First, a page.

The person was the father of the binder and he told me the following fascinating story. He came to the United States in 1947 after World War II with his wife and two of his children that they were able to save from the Nazis. When he arrived in New York and looked for a yeshiva for his sons he did not find a Chassidishe yeshiva except for Yeshivas Tomchei Tmimim Lubavitch and he sent his sons there on Bedford and Dean. They learned there for two and a half years until the Klausenberger Rebbe opened a yeshiva and they transferred there.
He was living in Williamsburg at the time. Around 5711-5712, a member of his family (I think it was his sister) was very sick. He decided to go to Crown Heights and ask the Rebbe for a bracha. Since his sons had previously learned in Tomchei Tmimim, he was sure he would be allowed to see the Rebbe right away.
He took a bus to Crown Heights and got off on Eastern Parkway. Since he did not know where 770 was, he went over to someone he saw on the corner and asked him, where is the beis medrash of the Lubavitcher Rebbe?
The man asked him: Where are you coming from? He said, Williamsburg.
The man asked: What do you have to do with the Lubavitcher Rebbe? He said that someone in his family was gravely ill and he came for a bracha from the Lubavitcher Rebbe.
The man said: Aren’t there Admorim by you in Williamsburg? There is the Satmar Rebbe, the Klausenberger Rebbe and other Rebbes. Why did you have to come to Crown Heights just to get a bracha when you could have gotten a number of brachos from Gutteh Yidden (lit. good Jews, i.e. Admorim) in your neighborhood?
The Klausenberger Chassid responded sharply: Yungerman, you understand a Rebbe like a cat understands the moon!
The man did not reply, just showed him how to get to 770 and walked away.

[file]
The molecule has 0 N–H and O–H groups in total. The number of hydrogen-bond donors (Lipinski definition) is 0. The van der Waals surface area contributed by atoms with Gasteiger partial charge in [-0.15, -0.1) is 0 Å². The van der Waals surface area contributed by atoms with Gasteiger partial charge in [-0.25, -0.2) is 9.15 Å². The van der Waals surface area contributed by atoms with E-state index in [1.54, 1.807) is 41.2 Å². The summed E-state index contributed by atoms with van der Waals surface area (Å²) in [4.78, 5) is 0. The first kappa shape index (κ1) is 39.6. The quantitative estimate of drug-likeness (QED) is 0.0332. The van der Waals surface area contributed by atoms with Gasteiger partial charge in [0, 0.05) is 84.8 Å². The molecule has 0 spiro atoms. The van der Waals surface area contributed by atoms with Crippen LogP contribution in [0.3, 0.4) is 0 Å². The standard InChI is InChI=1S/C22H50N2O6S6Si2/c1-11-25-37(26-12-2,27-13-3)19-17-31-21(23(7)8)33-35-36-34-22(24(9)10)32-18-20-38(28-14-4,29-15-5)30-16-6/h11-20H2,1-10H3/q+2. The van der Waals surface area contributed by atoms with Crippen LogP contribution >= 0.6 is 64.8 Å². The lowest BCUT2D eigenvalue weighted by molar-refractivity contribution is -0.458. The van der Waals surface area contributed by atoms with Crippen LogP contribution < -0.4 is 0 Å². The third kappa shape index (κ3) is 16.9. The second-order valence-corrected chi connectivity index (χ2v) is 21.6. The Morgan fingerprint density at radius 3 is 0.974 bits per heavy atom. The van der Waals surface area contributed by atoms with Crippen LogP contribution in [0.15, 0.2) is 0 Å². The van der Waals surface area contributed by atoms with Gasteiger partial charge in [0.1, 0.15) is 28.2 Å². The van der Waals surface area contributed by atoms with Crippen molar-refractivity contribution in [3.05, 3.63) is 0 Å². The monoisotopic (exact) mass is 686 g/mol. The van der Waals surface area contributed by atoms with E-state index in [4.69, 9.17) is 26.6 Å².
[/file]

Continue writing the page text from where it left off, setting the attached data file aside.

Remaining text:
The Chassid walked into 770 and asked for the office. He met Rabbi Chodakov who explained that the Rebbe was not receiving anyone at the time and if he needed a bracha he should write the name of the sick person and her mother’s name and he would submit it to the Rebbe.
Since, to him, a bracha is something you get directly from a Rebbe, not through intermediaries, he did not want to accept this suggestion and he walked into the beis medrash to talk to the bachurim and ask them how he could get a bracha directly from the Rebbe. One of the bachurim advised him to wait until 3:15 when the Rebbe would come in for mincha and then he could go over to him and ask for a bracha.
He liked this idea and he sat near one of the tables, took a Tehillim and poured out his heart. When it was time for mincha, they prepared the beis medrash for the Rebbe and cleared off the table near the door where the Rebbe would sit. He himself sat at a table behind the Rebbe’s table and marveled at how the Rebbe would be sitting at an ordinary table like everyone else without a special tablecloth. He had not seen simplicity like this with Polish Admorim and he was quite surprised.
Suddenly, he saw the Rebbe and realized he was the man who had asked him why he came here when there were Rebbes in Williamsburg. As soon as he recalled the sharp words he had uttered to the Rebbe on the street, he fainted.
The bachurim roused him and brought him water until he got back to himself and calmed down a bit. He davened mincha with the Rebbe.
Right after the davening, before the Rebbe left the beis medrash, the Rebbe looked at him with a broad smile. He did not miss the opportunity but hurried over to the Rebbe to ask for a bracha for his sick relative. The Rebbe blessed him and she recovered and lived many more years.
I heard all this directly from the person it happened to, the father of the binder of Likutei Torah.